Eye-Fi has extended its line of Wi-Fi-enabled memory cards with the $60 Geo model, which combines support for iPhoto with geotagging – the addition of geographic coordinates to a photo – at a relatively low price. The location data works with iPhoto ’09’s Places feature to position photos on a map. Eye-Fi sells a line of cards from $50 to $150 with varying features; this model will be available only from the online and retail Apple Stores.
The Geo automatically either transfers images to a folder on your Mac or imports the pictures into iPhoto. For an extra $10 per year, the Geo can be upgraded to upload images over the Internet to photo-sharing services, including MobileMe and Flickr. Eye-Fi also sells a model with local and Internet photo uploading and geotagging; it costs a flat $100, and also provides video uploads.
The Eye-Fi firmware originally uploaded every photo you took to a computer or an online service. A software update earlier this year lets you use the protect or lock feature that’s available in most digital cameras to select which pictures to upload (see “Eye-Fi Pro Card Adds Raw Uploads, Computer Transfers,” 2009-06-10).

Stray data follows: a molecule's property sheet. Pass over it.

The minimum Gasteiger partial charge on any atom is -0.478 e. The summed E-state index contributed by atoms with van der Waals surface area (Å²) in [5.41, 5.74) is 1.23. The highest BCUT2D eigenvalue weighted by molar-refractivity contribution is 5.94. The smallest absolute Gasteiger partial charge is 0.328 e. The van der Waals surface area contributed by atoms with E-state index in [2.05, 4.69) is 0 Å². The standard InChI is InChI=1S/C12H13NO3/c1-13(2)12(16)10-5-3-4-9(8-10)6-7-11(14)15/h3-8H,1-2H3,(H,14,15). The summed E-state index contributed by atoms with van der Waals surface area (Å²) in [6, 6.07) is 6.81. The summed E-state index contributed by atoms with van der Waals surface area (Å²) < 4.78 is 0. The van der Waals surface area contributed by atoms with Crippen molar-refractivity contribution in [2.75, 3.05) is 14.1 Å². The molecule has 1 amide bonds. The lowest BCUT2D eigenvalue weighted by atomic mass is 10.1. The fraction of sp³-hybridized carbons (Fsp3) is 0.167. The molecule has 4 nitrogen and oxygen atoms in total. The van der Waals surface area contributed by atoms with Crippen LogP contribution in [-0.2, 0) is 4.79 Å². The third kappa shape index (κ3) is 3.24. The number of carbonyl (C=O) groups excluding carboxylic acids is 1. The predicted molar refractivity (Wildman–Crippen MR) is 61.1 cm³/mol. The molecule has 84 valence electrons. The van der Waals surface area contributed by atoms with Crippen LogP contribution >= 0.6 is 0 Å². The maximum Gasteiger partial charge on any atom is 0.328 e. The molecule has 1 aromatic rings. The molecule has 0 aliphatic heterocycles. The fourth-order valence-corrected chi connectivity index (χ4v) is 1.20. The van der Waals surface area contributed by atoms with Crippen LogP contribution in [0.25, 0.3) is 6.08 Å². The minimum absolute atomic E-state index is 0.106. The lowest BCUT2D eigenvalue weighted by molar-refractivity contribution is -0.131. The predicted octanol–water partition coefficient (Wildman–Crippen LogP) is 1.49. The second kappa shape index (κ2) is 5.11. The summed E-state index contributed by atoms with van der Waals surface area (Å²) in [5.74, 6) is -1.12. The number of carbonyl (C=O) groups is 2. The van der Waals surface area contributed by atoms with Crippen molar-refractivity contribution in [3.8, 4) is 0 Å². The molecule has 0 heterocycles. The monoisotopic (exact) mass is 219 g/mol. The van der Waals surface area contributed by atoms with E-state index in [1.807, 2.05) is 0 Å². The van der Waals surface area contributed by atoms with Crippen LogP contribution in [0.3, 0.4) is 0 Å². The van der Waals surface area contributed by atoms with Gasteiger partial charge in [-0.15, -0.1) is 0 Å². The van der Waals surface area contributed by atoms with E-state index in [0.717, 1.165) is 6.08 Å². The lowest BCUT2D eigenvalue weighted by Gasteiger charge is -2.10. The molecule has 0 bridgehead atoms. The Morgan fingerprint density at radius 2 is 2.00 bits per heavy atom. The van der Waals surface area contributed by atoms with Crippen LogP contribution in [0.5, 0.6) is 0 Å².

Eye-Fi embeds a Wi-Fi radio and a processor into a Secure Digital (SD) card. The Geo sports 2 GB of storage; other models have as much as 4 GB. The Eye-Fi has to be configured with the company’s software while mounted on a computer, but can then automatically connect to networks you’ve programmed it to recognize and for which you provided Wi-Fi passwords.
The geotagging feature relies on Skyhook Wireless’s system for associating a snapshot of Wi-Fi network identifiers and signal strengths with latitude and longitude – it’s not using GPS and thus will work only when you’re within range of a Wi-Fi network that Skyhook has mapped. Skyhook’s system underpins the Wi-Fi positioning feature in iPhone OS 1.1.3 and later, and is used in various Mac OS X, Windows, and Android software as well. (See “Loki Here,” 2007-06-18, for background on Skyhook’s system.)
We’ve written about Eye-Fi extensively because of its Mac support. Adam Engst wasn’t fond of the Eye-Fi features as of a year ago – see “Why I Hate the Eye-Fi Share Wireless SD Card,” 2008-08-18 – while I was generally positive – see “Why I Like the Eye-Fi Explore Wireless SD Card,” 2008-08-18. Newer software and hardware have modified our opinions slightly.